To be clear, Georgia is not going from forty hours per week to zero, but rather from seventeen hours to none—the archive’s public reading room is currently open only on Friday and Saturdays. As Rob Townsend of the AHA pointed out on Twitter, Georgia is already getting an F for public access to information. But the end of public access except in very limited cases is still disappointing, and it’s heartening to see that so many are already taking action.
From my perspective, it seems important (without being too alarmist) to catalog exactly how damaging the prospect of losing access to a state’s archives is and just how many constituencies will be affected.
- Historians will lose even more access to the public records of Georgia – the papers of the governors and executive offices, records of the legislatures, the courts, and a range of other records.
- Genealogists will lose access to records to trace family lineage, whether through court records or local county, city, and town records held by the state.
- Lawyers will have more difficulty accessing public records for their casework.
- Government agencies in Georgia will have more difficulty getting access to records.
- Journalists, non-governmental organizations, and others interested in learning more about the operations of the state will have a harder time getting to the documents they need.
This decision, therefore, is not just about historians, though we will feel the pain. It damages a wide swath of people interested in finding out more about Georgia.
What that means from a historian’s perspective is that the decision will also hurt Georgia itself. Politicians may not be thrilled about journalists checking up on them, but it makes it harder to talk about Georgia in history, political science, and so on. Georgia’s public colleges and universities have a Georgia history requirement—how is that history to be written and studied without access to the documents?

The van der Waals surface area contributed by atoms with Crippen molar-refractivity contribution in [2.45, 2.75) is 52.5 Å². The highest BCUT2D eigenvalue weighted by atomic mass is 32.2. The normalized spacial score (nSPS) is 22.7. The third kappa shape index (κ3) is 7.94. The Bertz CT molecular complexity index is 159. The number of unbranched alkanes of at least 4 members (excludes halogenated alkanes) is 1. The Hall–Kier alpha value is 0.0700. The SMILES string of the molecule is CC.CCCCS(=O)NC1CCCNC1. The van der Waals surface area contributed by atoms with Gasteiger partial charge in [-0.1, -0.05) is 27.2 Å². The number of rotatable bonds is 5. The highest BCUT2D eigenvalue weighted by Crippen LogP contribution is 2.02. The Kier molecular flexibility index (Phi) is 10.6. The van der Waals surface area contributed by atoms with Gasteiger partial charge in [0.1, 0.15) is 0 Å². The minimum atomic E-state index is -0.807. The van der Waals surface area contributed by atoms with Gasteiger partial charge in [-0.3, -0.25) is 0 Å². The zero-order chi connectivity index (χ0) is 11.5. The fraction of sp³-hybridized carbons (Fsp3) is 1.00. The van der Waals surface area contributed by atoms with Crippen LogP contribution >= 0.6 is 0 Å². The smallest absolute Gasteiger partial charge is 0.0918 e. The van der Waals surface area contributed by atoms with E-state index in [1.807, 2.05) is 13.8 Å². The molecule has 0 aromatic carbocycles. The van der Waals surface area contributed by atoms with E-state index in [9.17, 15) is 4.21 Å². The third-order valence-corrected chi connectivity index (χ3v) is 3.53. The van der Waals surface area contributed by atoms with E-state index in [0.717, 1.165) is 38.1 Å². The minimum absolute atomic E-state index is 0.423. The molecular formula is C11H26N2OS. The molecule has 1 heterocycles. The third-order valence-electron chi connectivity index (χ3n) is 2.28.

In colonial American history, Georgia often seems marginalized – it was founded late in the colonizing game, it was small relative to most of the other colonies, and it doesn’t get a whole lot of attention. I can’t speak for other periods (the Civil Rights movement would be one issue on which I assume Georgia gets more significant coverage), but that lack of coverage will only be exacerbated if it’s difficult to get the documents. In other words, if nothing else, this decision—if it holds and remains the case—could have a long-term impact on how Georgia demonstrates civic pride.
Or to put it another way: I learned a skit in elementary school (and I’m sure many others did too) that’s known as the “Lamppost Skit.” A man is looking for his wallet under a lamppost, and drags three, four, five other people under the light to help him look. Frustrated, one of them finally says, “Are you sure it’s here?” “Oh no,” he replies, pointing the distance. “It’s over there—but the light’s so much better here.” The Georgia Archive has posted an online exhibition called Vanishing Georgia to display historical photographs. With this decision, that exhibit’s title and message becomes more poignant and more prescient.